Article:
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A Brief History of International Relations

The World Made Easy

Kathleen Brush

The world does not need to be complex and confusing. It can be made simpler so that the business, political, social, and economic implications of global news briefs beaming across televisions and electronic devices can be easily grasped. Key to this is knowing that a five-hundred-year competition for global supremacy between the Chinese, European, Islamic, and Russian empires only ended in 1945. When it did, the world had 57 independent nations. After all empires were dissolved in 1991, there were 193, and each nation carried histories of empires in the form of conquest, religions followed, languages practiced, diversified populations, repressive rule, and histories of discrimination. A Brief History of International Relations: The World Made Easy explores this history of global conflict to contextualize and simplify the often perplexing relations between nations and empires.

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Chapter 3. The Russian Empire

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THE RUSSIAN EMPIRE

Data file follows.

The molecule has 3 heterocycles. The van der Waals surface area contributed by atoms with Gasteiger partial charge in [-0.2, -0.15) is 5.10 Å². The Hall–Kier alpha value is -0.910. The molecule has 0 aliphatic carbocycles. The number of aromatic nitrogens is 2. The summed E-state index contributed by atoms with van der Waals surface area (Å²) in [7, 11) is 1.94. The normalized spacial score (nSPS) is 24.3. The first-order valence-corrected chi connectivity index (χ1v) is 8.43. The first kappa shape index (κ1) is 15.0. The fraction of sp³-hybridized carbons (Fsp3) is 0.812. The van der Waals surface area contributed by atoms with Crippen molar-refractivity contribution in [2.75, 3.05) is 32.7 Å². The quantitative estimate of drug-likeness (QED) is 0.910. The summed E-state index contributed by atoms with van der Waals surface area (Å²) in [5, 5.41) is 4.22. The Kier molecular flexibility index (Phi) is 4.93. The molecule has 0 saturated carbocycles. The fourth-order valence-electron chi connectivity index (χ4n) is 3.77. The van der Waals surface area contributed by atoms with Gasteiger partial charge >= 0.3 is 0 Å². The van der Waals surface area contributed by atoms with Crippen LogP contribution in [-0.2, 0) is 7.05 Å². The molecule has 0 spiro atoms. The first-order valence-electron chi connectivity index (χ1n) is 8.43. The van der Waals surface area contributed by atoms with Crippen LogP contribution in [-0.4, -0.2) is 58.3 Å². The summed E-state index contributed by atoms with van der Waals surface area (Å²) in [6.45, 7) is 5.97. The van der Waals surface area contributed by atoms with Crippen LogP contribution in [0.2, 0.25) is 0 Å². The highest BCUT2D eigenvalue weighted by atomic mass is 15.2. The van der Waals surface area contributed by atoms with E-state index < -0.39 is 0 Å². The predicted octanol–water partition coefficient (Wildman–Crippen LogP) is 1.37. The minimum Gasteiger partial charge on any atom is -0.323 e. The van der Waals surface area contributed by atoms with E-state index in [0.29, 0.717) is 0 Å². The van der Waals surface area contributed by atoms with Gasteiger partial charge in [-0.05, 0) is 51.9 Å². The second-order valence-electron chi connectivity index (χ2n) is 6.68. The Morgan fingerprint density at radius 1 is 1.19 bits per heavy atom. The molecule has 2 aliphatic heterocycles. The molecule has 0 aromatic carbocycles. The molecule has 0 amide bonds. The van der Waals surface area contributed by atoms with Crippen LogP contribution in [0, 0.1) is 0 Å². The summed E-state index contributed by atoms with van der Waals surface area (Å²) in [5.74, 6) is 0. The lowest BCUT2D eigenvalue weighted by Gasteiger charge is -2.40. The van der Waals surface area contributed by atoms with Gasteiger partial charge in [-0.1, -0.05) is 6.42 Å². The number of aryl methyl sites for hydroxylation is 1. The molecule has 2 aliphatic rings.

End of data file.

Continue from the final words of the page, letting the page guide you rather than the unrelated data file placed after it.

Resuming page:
Before the Russian Empire, there was Tsardom Russia (1547–1721).1 Since the translation of tsar is emperor (and also Caesar), this might seem like odd labeling, but in Russian history, the words tsar and emperor are as distinct as Tsardom Russia and the Russian Empire. The permanent boundaries of the Russian nation were created during the Tsardom Russia period.2 Annexed into Russia proper were lands from the Polish-Lithuanian Commonwealth and the Swedish and Ottoman empires. The Russian Empire, on the other hand, was different. Conquered lands became colonies. Where the two were similar was the presence of a very ambitious ruler, Peter the Great. Tsar Peter was the last ruler of Tsardom Russia (1682–1721). Emperor Peter was the first ruler of the Russian Empire (1721–1725).

Russia entered the competition for empire nearly three hundred years after it began. They were behind, and Peter was anxious to catch up. To expedite expansion, he removed the impediment of a powerful church. Some tsars believed that Russia was destined to become the Third Rome3—the successor to the Byzantine Empire. Not Peter. He didn’t care about becoming the Third Rome or having a holy mission, and he wasn’t amenable to religious leaders compromising his power or vision to create a vast empire run by all-powerful secular emperors. To make his position clear, Peter eliminated the position of ← 27 | 28 → patriarch of the Russian Orthodox Church and subordinated...

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